CHURCH OF ENGLAND (Anglican)
Dr. Robert Runcie’s resignation as Archbishop of Canterbury came into effect on January 31, 1991.
Rt. Rev. George Carey will be his successor (on April 19). In an interview with Readers’ Digest magazine (February edition), the Anglican archbishop-to-be declared that “the idea that only a male can represent Christ at the altar is a most serious heresy.” Thus he condemns 2,000 years of Christian tradition and elevated the recent Anglican novelty of ‘ordaining’ women into a true and presumably long-neglected doctrine.
One month later, on February 27, he made a half-hearted attempt at retraction, saying, “I regret that in seeking to express (my) view I spoke of heresy rather than theological error.”
The Church of England numbers fewer than two million members. It is expected to approve women’s ‘ordination’ in 1992. The Bishop of Sheffield, David Dunn, had said he will resign if it does so in the next five years, because he cannot “endure” the divisions among the faithful.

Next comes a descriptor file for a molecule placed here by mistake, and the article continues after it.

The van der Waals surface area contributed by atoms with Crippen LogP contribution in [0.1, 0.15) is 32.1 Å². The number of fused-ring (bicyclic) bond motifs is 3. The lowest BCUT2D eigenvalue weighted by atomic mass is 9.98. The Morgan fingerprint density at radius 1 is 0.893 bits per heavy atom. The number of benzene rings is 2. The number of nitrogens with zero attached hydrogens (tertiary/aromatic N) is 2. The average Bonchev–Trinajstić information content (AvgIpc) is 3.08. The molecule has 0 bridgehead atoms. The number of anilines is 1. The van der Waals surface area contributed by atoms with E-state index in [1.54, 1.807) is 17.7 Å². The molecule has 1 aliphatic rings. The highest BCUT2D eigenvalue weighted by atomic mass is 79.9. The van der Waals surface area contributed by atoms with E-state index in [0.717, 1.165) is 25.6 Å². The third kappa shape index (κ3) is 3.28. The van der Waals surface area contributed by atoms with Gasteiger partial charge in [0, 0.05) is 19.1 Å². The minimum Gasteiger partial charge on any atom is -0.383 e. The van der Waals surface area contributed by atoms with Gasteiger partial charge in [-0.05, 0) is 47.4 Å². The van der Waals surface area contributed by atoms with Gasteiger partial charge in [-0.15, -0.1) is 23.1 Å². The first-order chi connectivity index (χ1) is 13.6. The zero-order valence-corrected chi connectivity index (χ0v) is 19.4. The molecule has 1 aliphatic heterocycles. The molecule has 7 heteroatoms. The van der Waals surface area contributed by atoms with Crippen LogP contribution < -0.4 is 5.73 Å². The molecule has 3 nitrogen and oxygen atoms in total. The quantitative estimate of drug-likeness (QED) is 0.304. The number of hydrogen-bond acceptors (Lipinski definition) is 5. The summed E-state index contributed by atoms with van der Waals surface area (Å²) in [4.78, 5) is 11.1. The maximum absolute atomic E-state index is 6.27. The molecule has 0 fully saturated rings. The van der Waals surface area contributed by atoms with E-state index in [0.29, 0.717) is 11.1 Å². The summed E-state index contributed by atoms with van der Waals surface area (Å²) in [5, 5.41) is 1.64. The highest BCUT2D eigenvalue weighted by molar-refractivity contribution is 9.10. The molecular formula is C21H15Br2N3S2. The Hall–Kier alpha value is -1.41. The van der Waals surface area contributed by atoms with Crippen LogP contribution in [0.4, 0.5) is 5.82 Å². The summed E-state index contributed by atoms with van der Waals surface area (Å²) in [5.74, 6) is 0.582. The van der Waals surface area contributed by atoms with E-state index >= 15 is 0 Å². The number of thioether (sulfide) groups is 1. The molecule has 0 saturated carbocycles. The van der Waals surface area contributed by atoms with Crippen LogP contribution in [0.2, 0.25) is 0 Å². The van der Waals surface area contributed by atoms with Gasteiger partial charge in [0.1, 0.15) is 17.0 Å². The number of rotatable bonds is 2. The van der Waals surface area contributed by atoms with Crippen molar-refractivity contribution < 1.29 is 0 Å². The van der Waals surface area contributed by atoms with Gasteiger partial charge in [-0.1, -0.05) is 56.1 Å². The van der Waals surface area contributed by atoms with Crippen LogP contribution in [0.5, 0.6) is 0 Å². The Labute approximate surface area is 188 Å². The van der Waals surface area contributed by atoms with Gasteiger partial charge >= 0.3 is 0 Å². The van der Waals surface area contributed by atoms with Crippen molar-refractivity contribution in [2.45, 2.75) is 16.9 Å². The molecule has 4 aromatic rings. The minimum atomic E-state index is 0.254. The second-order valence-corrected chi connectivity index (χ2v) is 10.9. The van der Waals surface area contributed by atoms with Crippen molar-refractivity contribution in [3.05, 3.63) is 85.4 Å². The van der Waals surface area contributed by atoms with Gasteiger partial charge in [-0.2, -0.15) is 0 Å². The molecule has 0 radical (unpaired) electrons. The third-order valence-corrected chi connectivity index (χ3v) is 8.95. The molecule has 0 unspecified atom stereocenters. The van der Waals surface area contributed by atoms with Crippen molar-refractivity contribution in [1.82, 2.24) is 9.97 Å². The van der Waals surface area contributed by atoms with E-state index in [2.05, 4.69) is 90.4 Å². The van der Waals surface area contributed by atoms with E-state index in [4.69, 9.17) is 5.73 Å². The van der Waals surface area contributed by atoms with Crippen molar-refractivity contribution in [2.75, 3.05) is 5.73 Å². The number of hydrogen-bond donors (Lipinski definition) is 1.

Said Bishop Dunn: “It is bizarre that a doctrine and practice unknown for 2,000 years, unsupported by Scripture or Tradition and still overwhelmingly unacceptable to the majority of Christians, should become mandatory in the C of E after debate of only a few years.” (RNS, December 1990)
Catholic and Orthodox Christians who form four-fifths of Christianity reject this novelty as contrary to God’s will.
U.S. EPISCOPAL CHURCH (Anglican)
The Episcopal Bishop of Newark, N.J., John Spong, has published a book in which St. Paul is described as a “self-loathing and repressed gay male.” Spong has long denied that sodomy is forbidden by Christianity and has done his utmost to get active homosexuals accepted in his church.